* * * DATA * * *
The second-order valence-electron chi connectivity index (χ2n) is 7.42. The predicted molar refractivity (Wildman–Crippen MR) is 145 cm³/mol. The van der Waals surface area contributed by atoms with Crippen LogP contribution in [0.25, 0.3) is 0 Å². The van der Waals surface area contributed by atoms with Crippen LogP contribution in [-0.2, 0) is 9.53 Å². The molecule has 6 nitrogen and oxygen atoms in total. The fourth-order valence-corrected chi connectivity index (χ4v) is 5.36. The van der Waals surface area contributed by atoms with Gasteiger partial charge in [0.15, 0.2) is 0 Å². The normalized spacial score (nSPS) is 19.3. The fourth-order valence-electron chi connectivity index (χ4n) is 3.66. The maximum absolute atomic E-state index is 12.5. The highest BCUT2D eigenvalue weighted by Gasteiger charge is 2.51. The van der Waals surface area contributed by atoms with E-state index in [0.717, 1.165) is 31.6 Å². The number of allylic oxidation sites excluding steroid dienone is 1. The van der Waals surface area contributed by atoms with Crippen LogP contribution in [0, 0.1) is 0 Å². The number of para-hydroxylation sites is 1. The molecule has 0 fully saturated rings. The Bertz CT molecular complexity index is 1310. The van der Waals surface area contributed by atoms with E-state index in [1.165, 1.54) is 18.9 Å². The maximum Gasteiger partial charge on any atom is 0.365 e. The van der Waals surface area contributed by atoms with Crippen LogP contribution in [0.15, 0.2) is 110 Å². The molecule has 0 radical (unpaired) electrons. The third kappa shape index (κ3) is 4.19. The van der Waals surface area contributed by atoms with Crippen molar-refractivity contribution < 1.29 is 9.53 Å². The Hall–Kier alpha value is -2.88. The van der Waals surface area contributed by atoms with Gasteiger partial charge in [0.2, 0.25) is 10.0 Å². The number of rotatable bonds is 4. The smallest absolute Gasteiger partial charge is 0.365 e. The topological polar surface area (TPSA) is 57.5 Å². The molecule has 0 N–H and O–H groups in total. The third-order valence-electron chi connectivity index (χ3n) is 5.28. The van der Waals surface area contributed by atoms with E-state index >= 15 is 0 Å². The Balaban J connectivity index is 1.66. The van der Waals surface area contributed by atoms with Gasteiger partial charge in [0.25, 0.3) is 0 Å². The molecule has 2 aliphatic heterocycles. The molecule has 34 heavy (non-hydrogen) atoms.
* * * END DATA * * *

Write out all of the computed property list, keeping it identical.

The second-order valence-electron chi connectivity index (χ2n) is 7.42. The predicted molar refractivity (Wildman–Crippen MR) is 145 cm³/mol. The van der Waals surface area contributed by atoms with Crippen LogP contribution in [0.25, 0.3) is 0 Å². The van der Waals surface area contributed by atoms with Crippen LogP contribution in [-0.2, 0) is 9.53 Å². The molecule has 6 nitrogen and oxygen atoms in total. The fourth-order valence-corrected chi connectivity index (χ4v) is 5.36. The van der Waals surface area contributed by atoms with Gasteiger partial charge in [0.15, 0.2) is 0 Å². The normalized spacial score (nSPS) is 19.3. The fourth-order valence-electron chi connectivity index (χ4n) is 3.66. The maximum absolute atomic E-state index is 12.5. The highest BCUT2D eigenvalue weighted by Gasteiger charge is 2.51. The van der Waals surface area contributed by atoms with E-state index in [0.717, 1.165) is 31.6 Å². The number of allylic oxidation sites excluding steroid dienone is 1. The van der Waals surface area contributed by atoms with Crippen LogP contribution in [0, 0.1) is 0 Å². The number of para-hydroxylation sites is 1. The molecule has 0 fully saturated rings. The Bertz CT molecular complexity index is 1310. The van der Waals surface area contributed by atoms with E-state index in [1.165, 1.54) is 18.9 Å². The maximum Gasteiger partial charge on any atom is 0.365 e. The van der Waals surface area contributed by atoms with Crippen LogP contribution in [0.15, 0.2) is 110 Å². The molecule has 0 radical (unpaired) electrons. The third kappa shape index (κ3) is 4.19. The van der Waals surface area contributed by atoms with Crippen molar-refractivity contribution < 1.29 is 9.53 Å². The Hall–Kier alpha value is -2.88. The van der Waals surface area contributed by atoms with Gasteiger partial charge in [0.2, 0.25) is 10.0 Å². The number of rotatable bonds is 4. The smallest absolute Gasteiger partial charge is 0.365 e. The topological polar surface area (TPSA) is 57.5 Å². The molecule has 0 N–H and O–H groups in total. The third-order valence-electron chi connectivity index (χ3n) is 5.28. The van der Waals surface area contributed by atoms with E-state index >= 15 is 0 Å². The Balaban J connectivity index is 1.66. The van der Waals surface area contributed by atoms with Gasteiger partial charge in [0.25, 0.3) is 0 Å². The molecule has 2 aliphatic heterocycles. The molecule has 34 heavy (non-hydrogen) atoms.